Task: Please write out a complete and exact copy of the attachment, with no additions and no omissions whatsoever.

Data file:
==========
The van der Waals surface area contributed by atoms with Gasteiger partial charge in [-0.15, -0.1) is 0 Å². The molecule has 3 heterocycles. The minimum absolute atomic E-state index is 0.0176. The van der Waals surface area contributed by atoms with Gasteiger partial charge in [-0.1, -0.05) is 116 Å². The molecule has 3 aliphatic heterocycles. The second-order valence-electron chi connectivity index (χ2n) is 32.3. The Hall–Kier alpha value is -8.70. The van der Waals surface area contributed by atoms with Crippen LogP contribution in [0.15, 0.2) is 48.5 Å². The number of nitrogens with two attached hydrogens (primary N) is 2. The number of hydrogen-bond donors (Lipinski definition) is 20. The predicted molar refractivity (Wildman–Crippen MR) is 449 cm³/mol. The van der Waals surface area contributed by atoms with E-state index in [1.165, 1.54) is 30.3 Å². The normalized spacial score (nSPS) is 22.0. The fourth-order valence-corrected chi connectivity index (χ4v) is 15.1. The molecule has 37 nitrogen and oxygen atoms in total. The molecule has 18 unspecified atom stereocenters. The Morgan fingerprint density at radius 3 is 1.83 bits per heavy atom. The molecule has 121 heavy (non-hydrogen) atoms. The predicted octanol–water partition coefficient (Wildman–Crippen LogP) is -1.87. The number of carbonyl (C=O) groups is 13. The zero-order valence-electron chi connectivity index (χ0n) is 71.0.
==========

The van der Waals surface area contributed by atoms with Gasteiger partial charge in [-0.15, -0.1) is 0 Å². The molecule has 3 heterocycles. The minimum absolute atomic E-state index is 0.0176. The van der Waals surface area contributed by atoms with Gasteiger partial charge in [-0.1, -0.05) is 116 Å². The molecule has 3 aliphatic heterocycles. The second-order valence-electron chi connectivity index (χ2n) is 32.3. The Hall–Kier alpha value is -8.70. The van der Waals surface area contributed by atoms with Crippen LogP contribution in [0.15, 0.2) is 48.5 Å². The number of nitrogens with two attached hydrogens (primary N) is 2. The number of hydrogen-bond donors (Lipinski definition) is 20. The predicted molar refractivity (Wildman–Crippen MR) is 449 cm³/mol. The van der Waals surface area contributed by atoms with E-state index in [1.165, 1.54) is 30.3 Å². The normalized spacial score (nSPS) is 22.0. The fourth-order valence-corrected chi connectivity index (χ4v) is 15.1. The molecule has 37 nitrogen and oxygen atoms in total. The molecule has 18 unspecified atom stereocenters. The Morgan fingerprint density at radius 3 is 1.83 bits per heavy atom. The molecule has 121 heavy (non-hydrogen) atoms. The predicted octanol–water partition coefficient (Wildman–Crippen LogP) is -1.87. The number of carbonyl (C=O) groups is 13. The zero-order valence-electron chi connectivity index (χ0n) is 71.0.